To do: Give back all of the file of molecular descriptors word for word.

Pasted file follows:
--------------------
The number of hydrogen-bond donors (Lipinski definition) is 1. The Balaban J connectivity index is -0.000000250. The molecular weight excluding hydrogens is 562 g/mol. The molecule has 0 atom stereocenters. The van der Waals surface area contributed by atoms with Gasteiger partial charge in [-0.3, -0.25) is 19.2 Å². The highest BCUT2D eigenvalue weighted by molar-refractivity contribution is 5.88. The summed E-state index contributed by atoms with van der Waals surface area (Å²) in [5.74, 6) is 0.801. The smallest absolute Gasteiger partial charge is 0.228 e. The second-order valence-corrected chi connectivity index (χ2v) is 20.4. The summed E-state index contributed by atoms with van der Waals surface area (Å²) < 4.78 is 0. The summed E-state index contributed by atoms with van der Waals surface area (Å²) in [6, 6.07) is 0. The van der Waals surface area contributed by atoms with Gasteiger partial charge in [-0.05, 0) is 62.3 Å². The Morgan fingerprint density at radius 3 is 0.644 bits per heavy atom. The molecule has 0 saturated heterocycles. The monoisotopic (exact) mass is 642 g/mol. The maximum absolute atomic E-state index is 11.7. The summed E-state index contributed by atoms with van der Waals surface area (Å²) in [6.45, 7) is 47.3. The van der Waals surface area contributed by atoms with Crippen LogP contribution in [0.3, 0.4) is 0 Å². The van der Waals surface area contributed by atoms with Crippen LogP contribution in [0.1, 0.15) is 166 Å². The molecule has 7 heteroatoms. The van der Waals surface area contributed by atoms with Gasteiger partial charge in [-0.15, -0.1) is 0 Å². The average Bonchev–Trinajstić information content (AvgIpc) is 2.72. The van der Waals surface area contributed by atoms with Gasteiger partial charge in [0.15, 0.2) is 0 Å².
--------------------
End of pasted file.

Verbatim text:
The number of hydrogen-bond donors (Lipinski definition) is 1. The Balaban J connectivity index is -0.000000250. The molecular weight excluding hydrogens is 562 g/mol. The molecule has 0 atom stereocenters. The van der Waals surface area contributed by atoms with Gasteiger partial charge in [-0.3, -0.25) is 19.2 Å². The highest BCUT2D eigenvalue weighted by molar-refractivity contribution is 5.88. The summed E-state index contributed by atoms with van der Waals surface area (Å²) in [5.74, 6) is 0.801. The smallest absolute Gasteiger partial charge is 0.228 e. The second-order valence-corrected chi connectivity index (χ2v) is 20.4. The summed E-state index contributed by atoms with van der Waals surface area (Å²) < 4.78 is 0. The summed E-state index contributed by atoms with van der Waals surface area (Å²) in [6, 6.07) is 0. The van der Waals surface area contributed by atoms with Gasteiger partial charge in [-0.05, 0) is 62.3 Å². The Morgan fingerprint density at radius 3 is 0.644 bits per heavy atom. The molecule has 0 saturated heterocycles. The monoisotopic (exact) mass is 642 g/mol. The maximum absolute atomic E-state index is 11.7. The summed E-state index contributed by atoms with van der Waals surface area (Å²) in [6.45, 7) is 47.3. The van der Waals surface area contributed by atoms with Crippen LogP contribution in [0.3, 0.4) is 0 Å². The van der Waals surface area contributed by atoms with Crippen LogP contribution in [0.1, 0.15) is 166 Å². The molecule has 7 heteroatoms. The van der Waals surface area contributed by atoms with Gasteiger partial charge in [-0.15, -0.1) is 0 Å². The average Bonchev–Trinajstić information content (AvgIpc) is 2.72. The van der Waals surface area contributed by atoms with Gasteiger partial charge in [0.15, 0.2) is 0 Å².